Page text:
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The ACCU passes on review copies of computer books to its members for them to review. The result is a large, high quality collection of book reviews by programmers, for programmers. Currently there are 1918 reviews in the database and more every month.
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Title:
Professional C# 2ed
Author:
Simon Robinson et al.
ISBN:
1 861007 04 3
Publisher:
Wrox Press
Pages:
1222pp
Price:
£43-99
Reviewer:
David Nash
Subject:
C#
Appeared in:
15-2
I reviewed by Andrew Troelson. That book has nearly 1000 pages, but this one takes the prize with a weighty 1233 pages. In contrast to that book though and in common with most Wrox books, this book has multiple authors: in fact it has 14. So it's not difficult to see how they came up with so many pages.

It begins like most C# books seem to, describing the architecture and rationale behind C# and .net. Unlike Troelson's book they don't seem to think they have to find shortcomings of all the other main languages out there in order to justify C#.

The book moves on to describe most features on C#. It starts, as is usual, with an analysis of the 'Hello World' program. Following that come all the usual things like types, control structures, console I/O and also includes XML documentation at this early stage, which I feel is good as it makes the programmer think about documenting the software!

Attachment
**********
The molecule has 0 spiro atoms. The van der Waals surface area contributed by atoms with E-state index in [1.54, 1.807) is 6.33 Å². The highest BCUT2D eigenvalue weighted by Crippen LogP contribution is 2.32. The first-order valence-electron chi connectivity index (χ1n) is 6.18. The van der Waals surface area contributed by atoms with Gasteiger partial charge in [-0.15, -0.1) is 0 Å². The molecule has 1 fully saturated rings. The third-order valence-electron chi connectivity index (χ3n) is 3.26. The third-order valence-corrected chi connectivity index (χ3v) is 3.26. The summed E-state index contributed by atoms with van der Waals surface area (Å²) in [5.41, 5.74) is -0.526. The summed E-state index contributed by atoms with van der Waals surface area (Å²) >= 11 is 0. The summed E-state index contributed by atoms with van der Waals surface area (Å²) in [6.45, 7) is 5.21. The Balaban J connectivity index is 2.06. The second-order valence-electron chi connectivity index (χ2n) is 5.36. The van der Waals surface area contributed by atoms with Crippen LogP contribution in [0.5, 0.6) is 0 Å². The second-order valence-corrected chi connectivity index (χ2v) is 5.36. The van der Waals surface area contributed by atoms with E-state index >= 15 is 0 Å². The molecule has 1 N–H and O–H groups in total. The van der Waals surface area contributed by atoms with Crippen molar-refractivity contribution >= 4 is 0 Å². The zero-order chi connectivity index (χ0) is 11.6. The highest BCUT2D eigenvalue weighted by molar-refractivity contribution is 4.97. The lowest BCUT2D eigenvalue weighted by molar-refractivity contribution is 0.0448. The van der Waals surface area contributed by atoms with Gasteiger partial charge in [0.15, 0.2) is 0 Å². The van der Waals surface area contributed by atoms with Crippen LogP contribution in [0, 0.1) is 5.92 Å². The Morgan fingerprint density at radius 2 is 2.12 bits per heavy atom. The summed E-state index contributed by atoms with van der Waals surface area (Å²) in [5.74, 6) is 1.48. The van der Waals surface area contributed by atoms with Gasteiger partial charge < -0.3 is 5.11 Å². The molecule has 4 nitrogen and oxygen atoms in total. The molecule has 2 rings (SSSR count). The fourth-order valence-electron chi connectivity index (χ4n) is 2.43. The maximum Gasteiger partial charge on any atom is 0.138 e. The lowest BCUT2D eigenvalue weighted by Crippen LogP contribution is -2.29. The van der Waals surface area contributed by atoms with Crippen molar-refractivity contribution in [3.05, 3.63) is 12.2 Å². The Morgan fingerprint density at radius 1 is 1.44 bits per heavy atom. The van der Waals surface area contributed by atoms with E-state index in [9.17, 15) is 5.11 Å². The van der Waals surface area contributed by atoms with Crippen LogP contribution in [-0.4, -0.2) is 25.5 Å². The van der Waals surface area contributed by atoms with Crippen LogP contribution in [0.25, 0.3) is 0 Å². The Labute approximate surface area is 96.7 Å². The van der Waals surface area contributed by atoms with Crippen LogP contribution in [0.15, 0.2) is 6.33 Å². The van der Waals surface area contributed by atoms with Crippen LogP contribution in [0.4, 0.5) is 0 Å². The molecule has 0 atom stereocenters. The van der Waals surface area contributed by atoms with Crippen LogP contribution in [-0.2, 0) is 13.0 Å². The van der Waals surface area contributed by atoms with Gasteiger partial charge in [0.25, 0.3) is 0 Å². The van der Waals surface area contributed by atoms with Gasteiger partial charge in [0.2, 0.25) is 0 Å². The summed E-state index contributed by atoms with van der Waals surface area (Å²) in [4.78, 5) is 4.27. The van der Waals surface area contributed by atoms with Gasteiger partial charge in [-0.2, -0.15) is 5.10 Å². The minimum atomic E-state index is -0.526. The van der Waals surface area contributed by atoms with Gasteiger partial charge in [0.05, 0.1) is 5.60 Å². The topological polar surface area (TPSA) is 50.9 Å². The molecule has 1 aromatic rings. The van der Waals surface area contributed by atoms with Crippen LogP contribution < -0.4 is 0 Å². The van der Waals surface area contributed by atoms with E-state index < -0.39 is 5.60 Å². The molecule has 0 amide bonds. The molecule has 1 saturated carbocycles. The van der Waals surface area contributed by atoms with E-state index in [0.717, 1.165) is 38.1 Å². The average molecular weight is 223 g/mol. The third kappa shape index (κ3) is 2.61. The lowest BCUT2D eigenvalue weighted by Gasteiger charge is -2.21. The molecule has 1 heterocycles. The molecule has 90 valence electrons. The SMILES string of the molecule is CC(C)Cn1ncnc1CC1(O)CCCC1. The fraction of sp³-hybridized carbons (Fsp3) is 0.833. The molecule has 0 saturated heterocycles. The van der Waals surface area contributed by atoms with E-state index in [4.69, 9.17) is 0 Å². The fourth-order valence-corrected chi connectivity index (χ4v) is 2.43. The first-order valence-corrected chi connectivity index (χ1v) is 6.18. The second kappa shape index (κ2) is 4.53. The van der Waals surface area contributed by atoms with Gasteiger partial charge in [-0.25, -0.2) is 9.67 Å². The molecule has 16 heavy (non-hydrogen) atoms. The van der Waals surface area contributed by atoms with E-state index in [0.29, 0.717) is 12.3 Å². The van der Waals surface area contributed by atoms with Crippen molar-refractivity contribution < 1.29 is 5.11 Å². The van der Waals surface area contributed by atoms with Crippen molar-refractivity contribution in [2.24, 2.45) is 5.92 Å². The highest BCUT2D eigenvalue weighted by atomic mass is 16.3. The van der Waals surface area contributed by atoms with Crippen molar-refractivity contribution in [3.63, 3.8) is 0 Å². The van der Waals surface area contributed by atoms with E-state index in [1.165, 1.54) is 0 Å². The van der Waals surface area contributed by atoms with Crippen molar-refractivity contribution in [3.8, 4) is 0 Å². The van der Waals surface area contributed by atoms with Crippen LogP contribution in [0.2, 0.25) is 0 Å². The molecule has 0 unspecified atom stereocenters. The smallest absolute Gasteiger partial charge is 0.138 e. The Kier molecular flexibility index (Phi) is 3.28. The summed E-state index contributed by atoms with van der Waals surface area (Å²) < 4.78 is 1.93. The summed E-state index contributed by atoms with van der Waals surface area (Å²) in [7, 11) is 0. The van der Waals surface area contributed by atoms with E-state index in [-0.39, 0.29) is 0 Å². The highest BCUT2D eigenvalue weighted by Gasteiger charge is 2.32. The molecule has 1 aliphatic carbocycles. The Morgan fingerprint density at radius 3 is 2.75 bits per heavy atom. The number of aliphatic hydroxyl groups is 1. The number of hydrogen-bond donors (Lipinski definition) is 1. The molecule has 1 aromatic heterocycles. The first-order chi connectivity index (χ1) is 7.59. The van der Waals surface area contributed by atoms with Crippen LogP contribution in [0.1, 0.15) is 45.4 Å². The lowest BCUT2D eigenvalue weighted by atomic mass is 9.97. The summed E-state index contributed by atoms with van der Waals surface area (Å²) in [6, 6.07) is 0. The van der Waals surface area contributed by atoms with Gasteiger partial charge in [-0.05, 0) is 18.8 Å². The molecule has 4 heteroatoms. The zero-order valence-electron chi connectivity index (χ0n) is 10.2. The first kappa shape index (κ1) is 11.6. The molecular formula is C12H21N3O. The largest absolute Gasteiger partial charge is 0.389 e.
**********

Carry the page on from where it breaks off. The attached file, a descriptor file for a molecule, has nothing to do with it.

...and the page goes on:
Next comes OO stuff (as it relates to C#, not generally) including classes/structs (and the differences), inheritance and interfaces, method overriding, constructors and destructors, properties etc.

All this has appropriate comparisons with C++ where necessary.

The next chapter finishes off the general C# part of the book with what they consider to be 'advanced C#' including exceptions, delegates and events, user defined casts, the preprocessor and such like.

After this the book moves on to more general .NET stuff plus various extras usable from C#. It begins with the .net base classes, which are cross-language, then we encounter the first chapter that relies on Visual Studio .NET (the previous ones used the plain SDK) showing how to develop windows apps in C#, including custom controls.

Following these chapters we learn about web services, SOAP and remoting (like Java RMI).

Really this book has it all. It is easy to read, despite being written by about 14 different authors and just about everything seems to be here. It is not organised as a reference though, but a tutorial and I would have preferred that, if a book is going to have this many pages, that some of them could be used to include some material in reference format. As it is the only real criticism I have is the sheer size of the book, which makes it physically more difficult to read.